The couples as if in a dream were staggered to see the sight when they opened their eyes. “The treasure of Lord Kottuyurappan, their son with thousands of sunshine was sitting on the gem throne”. The sweet smile showered out from the divine figure, wore the bow and arrow and was decorated with the golden jingling anklet and garments. The face was blazing with the divine light. The divine figure looking towards the couples said.
“Time has come near… it is the time to leave. After leaving, I won’t forget you. Whenever you think about me I will reach near you.
Further it is a journey to achieve my birth aim. Bless me and give me the permission to leave.”
After saying these words, the miraculous lad continued his journey.
Where is he going….! Nobody knew.
Crossing the hills and jungles he reached at Kunnathurpaadi, which was naturally so rapturous.
For thirty six years by doing penance he stayed along with the children’s of hill at the hilly side. Having nobody to control he wandered by frisking eating and drinking.
One day he desired to drink toddy from palm tree. He climbed the palm tree and poured out the pot of toddy into his mouth. The sweet taste of the toddy made him craze.
When the pot was empty, he kept the pot in its usual place and slept off.
Someone called out from down the tree.
Who is that?
“The toddy tapper chandan”. He has come to take toddy. After seeing a strange person on the top of the palm tree, he is shouting at him. When there was no response, he became angry.
“You arrogant creature, come down….. Who gave you the permission to drink toddy?
He roared like a lion which echoed till the sky.
But the person sitting on the top of the palm tree sat silently, turning a deaf ear to what he had heard. Chandan got irritated, seeing the man sitting idly without any response. He was outraged and tried to shoot the man using his bow and arrows.
But what a wonder, the arrow which went straight to the old man was caught and thrown away by the old man.
Chandan, who send the arrow fell unconscious and was turned into a rock. The news spread like wild fire. Chandan’s wife wailing came running near the palm tree. She went round Chandan who was turned into a rock. She bowed the old man standing near her and mourned.
“Mutttappa….…. This is the better half of my life… please bless me… please give back my Chandan. I don’t have anyone in this world. Muthappan blessed her and Chandan regained his original form. He offered his prayer to Muthappan and prostrated before him.
“From now onwards I am giving you the charge to offer me fish and toddy. Without any hammer you can perform it, my blessings are always with you”.
From the outer side of Ayyankaraillam, there arose an unexpected dejected cry. The villagers flocked in front of the illam.
Who is in danger?
The Ayyankara Brahmin is struggling to death. Paaddikuttiyamma couldn’t bear it any more and she is exhausted. She called out Kottiyyurappan to help them. She thought about her darling son. She grieved for not having a support. To wipe out the tears of Paadikuttiyamma, people flowed to the illam. Suddenly her son stood in front of her, smiling and was surrounded with the divine light. Brokenheartedly, she embraced her son and cried. The son wiped out his mother’s tears and consoled her.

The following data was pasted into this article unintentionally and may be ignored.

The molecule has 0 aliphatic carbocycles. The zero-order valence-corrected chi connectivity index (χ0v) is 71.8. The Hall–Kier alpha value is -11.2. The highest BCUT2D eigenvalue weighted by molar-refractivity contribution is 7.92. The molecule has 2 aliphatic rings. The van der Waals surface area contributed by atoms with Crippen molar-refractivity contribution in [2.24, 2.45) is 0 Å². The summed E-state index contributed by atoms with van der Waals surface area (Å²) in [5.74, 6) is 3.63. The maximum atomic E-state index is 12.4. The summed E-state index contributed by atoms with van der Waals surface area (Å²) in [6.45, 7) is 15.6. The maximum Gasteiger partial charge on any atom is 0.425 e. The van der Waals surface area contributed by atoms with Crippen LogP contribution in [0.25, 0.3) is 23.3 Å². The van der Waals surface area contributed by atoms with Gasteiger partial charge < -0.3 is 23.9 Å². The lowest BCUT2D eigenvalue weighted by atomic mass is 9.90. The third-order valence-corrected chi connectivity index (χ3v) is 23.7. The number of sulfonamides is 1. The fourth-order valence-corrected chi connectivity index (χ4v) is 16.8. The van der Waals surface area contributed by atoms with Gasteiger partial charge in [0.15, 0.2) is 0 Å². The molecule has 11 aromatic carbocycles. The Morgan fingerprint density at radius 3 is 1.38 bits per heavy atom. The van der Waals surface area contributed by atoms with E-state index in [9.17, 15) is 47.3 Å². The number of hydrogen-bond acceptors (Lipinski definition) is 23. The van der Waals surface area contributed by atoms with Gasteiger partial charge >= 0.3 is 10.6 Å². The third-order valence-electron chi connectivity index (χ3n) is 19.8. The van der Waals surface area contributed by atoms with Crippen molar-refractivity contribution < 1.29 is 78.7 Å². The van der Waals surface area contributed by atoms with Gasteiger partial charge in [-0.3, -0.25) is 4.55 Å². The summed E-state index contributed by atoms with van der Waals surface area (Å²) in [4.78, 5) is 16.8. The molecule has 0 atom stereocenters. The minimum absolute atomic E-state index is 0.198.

Both father and mother shined in the divine light. Leaving the mana and all their properties to the people, they left their body. Sree Muthappan was glorified as the protector of the village people. It is believed that by this ritualistic dance performance (Muthappan Theyyam) Muthappan comes and consoles the people.
Sree Muthappan is believed to be the personification of two divine figures – Thiruvappana and Vellatom. The dual divine figures Thiruvappana and Vellatom are similar to those of the Theyyamkaliyattem of the northern Malabar region. Though Sree Muthappan is worshiped as a single deity, it actually represents an integrated or unified form of two Gods, namely Vishnu with a fish-shaped crown and Shiva with a crescent-shaped crown.
Sree Muttapann’s Theyyams are performed year-round whereas other Theyyams are seasonal.
Sree Muthappan is always escorted by a dog. Dogs are considered sacred here and one can see dogs in large numbers in and around the temple. There are two carved bronze dogs at the entrance of the temple that are believed to symbolize the bodyguards of the God. Once the Prasada is prepared it is first served to a dog that is always ready within the temple compound.
Local myths augment the importance of dogs to Sree Muthappan, such as the tale that follows:
A few years ago, temple authorities decided to lessen the number of dogs inside the temple; so they took some dogs and puppies away. From that very day, the performer of the Sree Muthappan Theyyam was unable to perform; it is said that the spirit of Sree Muthappan enters the performer’s body for the duration of the ceremony. But He probably refused to enter the performer’s body because the dogs had been removed. Realizing their mistake, the dogs were brought back to the temple by the temple authorities. From that day onwards, Theyyam performances returned to normal.
Tradition requires that the Annual Festival of the Muthappan Temple at Parassinikkadavu to start by a procession led by a male member of the “Thayyil” clan of Thayyil, Kannur from the family home to the main altar of the temple, where he offers a ‘Pooja’ to the God.